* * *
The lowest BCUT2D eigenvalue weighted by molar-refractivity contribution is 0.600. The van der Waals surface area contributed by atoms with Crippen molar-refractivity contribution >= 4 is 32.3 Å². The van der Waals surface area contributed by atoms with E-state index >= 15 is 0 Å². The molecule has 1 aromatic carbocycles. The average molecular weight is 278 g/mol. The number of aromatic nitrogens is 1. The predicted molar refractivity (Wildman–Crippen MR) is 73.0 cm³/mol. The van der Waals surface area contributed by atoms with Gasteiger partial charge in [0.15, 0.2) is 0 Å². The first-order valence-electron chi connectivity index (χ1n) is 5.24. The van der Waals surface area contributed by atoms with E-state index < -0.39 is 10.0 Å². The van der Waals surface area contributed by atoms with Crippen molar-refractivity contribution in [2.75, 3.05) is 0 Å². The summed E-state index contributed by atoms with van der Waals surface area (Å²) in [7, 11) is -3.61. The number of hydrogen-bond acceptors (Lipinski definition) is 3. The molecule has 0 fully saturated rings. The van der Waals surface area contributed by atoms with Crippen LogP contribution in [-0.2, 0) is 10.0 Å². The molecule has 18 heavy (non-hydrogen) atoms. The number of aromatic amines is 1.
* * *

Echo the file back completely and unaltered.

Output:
The lowest BCUT2D eigenvalue weighted by molar-refractivity contribution is 0.600. The van der Waals surface area contributed by atoms with Crippen molar-refractivity contribution >= 4 is 32.3 Å². The van der Waals surface area contributed by atoms with E-state index >= 15 is 0 Å². The molecule has 1 aromatic carbocycles. The average molecular weight is 278 g/mol. The number of aromatic nitrogens is 1. The predicted molar refractivity (Wildman–Crippen MR) is 73.0 cm³/mol. The van der Waals surface area contributed by atoms with Gasteiger partial charge in [0.15, 0.2) is 0 Å². The first-order valence-electron chi connectivity index (χ1n) is 5.24. The van der Waals surface area contributed by atoms with E-state index < -0.39 is 10.0 Å². The van der Waals surface area contributed by atoms with Crippen molar-refractivity contribution in [2.75, 3.05) is 0 Å². The summed E-state index contributed by atoms with van der Waals surface area (Å²) in [7, 11) is -3.61. The number of hydrogen-bond acceptors (Lipinski definition) is 3. The molecule has 0 fully saturated rings. The van der Waals surface area contributed by atoms with Crippen LogP contribution in [-0.2, 0) is 10.0 Å². The molecule has 18 heavy (non-hydrogen) atoms. The number of aromatic amines is 1.